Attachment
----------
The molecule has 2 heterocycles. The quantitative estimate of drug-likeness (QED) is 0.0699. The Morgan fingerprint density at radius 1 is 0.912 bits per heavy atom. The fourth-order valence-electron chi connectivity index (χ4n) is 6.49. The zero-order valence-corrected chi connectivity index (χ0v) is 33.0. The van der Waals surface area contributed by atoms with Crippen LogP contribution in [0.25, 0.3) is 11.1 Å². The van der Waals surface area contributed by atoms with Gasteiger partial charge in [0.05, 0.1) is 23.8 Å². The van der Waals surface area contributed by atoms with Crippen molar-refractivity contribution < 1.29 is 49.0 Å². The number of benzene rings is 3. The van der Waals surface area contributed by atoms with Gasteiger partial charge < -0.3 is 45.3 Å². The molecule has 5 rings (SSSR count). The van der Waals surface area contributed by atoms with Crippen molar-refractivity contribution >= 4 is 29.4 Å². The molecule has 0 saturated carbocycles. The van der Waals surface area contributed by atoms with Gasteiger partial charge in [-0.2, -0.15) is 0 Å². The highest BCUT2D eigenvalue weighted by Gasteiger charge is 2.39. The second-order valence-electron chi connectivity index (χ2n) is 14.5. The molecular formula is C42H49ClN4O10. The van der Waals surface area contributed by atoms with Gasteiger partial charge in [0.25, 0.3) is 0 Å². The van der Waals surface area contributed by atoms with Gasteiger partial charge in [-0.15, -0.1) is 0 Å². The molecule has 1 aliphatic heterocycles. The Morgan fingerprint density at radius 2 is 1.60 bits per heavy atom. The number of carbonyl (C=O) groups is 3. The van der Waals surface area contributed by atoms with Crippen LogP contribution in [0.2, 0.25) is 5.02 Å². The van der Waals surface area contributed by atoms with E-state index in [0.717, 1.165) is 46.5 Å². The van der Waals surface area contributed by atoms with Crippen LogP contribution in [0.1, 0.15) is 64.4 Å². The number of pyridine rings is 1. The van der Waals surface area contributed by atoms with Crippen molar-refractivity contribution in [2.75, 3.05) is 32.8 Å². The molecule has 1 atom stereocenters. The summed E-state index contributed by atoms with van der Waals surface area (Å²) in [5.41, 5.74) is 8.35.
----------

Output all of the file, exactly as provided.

The molecule has 2 heterocycles. The quantitative estimate of drug-likeness (QED) is 0.0699. The Morgan fingerprint density at radius 1 is 0.912 bits per heavy atom. The fourth-order valence-electron chi connectivity index (χ4n) is 6.49. The zero-order valence-corrected chi connectivity index (χ0v) is 33.0. The van der Waals surface area contributed by atoms with Crippen LogP contribution in [0.25, 0.3) is 11.1 Å². The van der Waals surface area contributed by atoms with Gasteiger partial charge in [0.05, 0.1) is 23.8 Å². The van der Waals surface area contributed by atoms with Crippen molar-refractivity contribution < 1.29 is 49.0 Å². The number of benzene rings is 3. The van der Waals surface area contributed by atoms with Gasteiger partial charge < -0.3 is 45.3 Å². The molecule has 5 rings (SSSR count). The van der Waals surface area contributed by atoms with Crippen molar-refractivity contribution >= 4 is 29.4 Å². The molecule has 0 saturated carbocycles. The van der Waals surface area contributed by atoms with Gasteiger partial charge in [-0.2, -0.15) is 0 Å². The highest BCUT2D eigenvalue weighted by Gasteiger charge is 2.39. The second-order valence-electron chi connectivity index (χ2n) is 14.5. The molecular formula is C42H49ClN4O10. The van der Waals surface area contributed by atoms with Gasteiger partial charge in [0.25, 0.3) is 0 Å². The van der Waals surface area contributed by atoms with Gasteiger partial charge in [-0.15, -0.1) is 0 Å². The molecule has 1 aliphatic heterocycles. The Morgan fingerprint density at radius 2 is 1.60 bits per heavy atom. The number of carbonyl (C=O) groups is 3. The van der Waals surface area contributed by atoms with Crippen LogP contribution in [0.2, 0.25) is 5.02 Å². The van der Waals surface area contributed by atoms with E-state index in [0.717, 1.165) is 46.5 Å². The van der Waals surface area contributed by atoms with Crippen LogP contribution in [0.1, 0.15) is 64.4 Å². The number of pyridine rings is 1. The van der Waals surface area contributed by atoms with Crippen molar-refractivity contribution in [2.75, 3.05) is 32.8 Å². The molecule has 1 atom stereocenters. The summed E-state index contributed by atoms with van der Waals surface area (Å²) in [5.41, 5.74) is 8.35.